By 2017, app downloads are set to reach 270 billion worldwide. So it’s fair to say that the app marketplace is pretty crowded. Any app that gives users a less than 5 star user experience is doomed to failure.
And yet despite this cut-throat environment, some apps still hit the marketplace riddled with usability issues thanks to sub-par user testing. In fact, according to a report by Perfecto Mobile, 44% of app errors are found not by testers but by users after the app is launched. It’s not only unfair to make the unsuspecting user act as a usability test guinea pig, it’s also bad business: shoddy app usability leads to abandonment, loss of investment and time wasted.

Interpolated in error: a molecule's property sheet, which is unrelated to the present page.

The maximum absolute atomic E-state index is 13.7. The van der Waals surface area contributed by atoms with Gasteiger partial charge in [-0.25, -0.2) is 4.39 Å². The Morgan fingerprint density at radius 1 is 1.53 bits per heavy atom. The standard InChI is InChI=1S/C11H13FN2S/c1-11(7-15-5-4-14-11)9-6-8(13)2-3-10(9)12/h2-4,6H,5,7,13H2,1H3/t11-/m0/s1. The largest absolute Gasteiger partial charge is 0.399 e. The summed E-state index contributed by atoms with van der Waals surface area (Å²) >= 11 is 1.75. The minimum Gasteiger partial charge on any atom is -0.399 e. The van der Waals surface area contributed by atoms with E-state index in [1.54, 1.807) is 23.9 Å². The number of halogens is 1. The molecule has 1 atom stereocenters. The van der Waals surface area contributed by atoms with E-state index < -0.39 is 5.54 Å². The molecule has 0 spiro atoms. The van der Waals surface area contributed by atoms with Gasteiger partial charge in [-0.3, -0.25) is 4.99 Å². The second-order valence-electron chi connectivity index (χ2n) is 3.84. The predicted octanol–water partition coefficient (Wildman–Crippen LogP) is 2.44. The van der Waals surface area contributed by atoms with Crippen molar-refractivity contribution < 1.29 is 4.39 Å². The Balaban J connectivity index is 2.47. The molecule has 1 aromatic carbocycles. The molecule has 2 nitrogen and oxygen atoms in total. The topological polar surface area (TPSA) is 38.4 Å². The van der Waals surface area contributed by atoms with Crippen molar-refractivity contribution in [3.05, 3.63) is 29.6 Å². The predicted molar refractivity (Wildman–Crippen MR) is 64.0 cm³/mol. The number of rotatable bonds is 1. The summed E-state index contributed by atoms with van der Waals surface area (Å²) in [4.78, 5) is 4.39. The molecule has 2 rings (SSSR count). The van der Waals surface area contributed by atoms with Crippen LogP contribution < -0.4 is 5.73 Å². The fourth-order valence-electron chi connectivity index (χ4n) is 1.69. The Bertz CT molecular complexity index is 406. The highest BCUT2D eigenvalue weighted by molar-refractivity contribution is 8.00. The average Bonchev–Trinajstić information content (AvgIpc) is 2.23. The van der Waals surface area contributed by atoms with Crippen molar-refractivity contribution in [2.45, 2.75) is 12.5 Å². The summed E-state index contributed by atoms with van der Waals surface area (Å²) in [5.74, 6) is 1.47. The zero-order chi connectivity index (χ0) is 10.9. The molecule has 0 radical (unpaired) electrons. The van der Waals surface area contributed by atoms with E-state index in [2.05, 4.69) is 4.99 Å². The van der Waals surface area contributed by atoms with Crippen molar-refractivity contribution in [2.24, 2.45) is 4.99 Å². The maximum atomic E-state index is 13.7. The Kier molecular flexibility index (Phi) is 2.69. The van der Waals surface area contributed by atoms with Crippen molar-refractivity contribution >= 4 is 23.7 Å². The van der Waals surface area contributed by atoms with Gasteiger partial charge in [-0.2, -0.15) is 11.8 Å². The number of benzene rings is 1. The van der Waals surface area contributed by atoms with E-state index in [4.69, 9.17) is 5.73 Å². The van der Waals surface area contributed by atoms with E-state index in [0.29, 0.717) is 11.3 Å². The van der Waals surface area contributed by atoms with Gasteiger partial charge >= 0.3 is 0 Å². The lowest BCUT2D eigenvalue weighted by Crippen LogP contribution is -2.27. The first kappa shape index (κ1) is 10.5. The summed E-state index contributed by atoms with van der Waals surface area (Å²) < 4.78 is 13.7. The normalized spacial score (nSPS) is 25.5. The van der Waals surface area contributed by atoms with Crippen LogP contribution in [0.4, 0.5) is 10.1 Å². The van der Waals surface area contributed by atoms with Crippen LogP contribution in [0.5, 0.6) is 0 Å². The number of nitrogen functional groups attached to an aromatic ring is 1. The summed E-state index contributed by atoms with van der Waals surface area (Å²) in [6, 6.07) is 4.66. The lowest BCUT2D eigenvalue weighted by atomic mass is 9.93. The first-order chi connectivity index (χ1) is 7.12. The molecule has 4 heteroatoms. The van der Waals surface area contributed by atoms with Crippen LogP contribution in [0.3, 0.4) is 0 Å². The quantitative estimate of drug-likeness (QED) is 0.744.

It’s not only the little guy app developers who fail foul of bad usability; even the big guys can get caught out. Take Google Wave, which launched with a hugely complex feature set and commensurately low usability levels, and predictably flopped. That’s not to say that Google didn’t run usability tests on the Google Wave app before launch – of course they did. But it’s possible they didn’t run them adequately.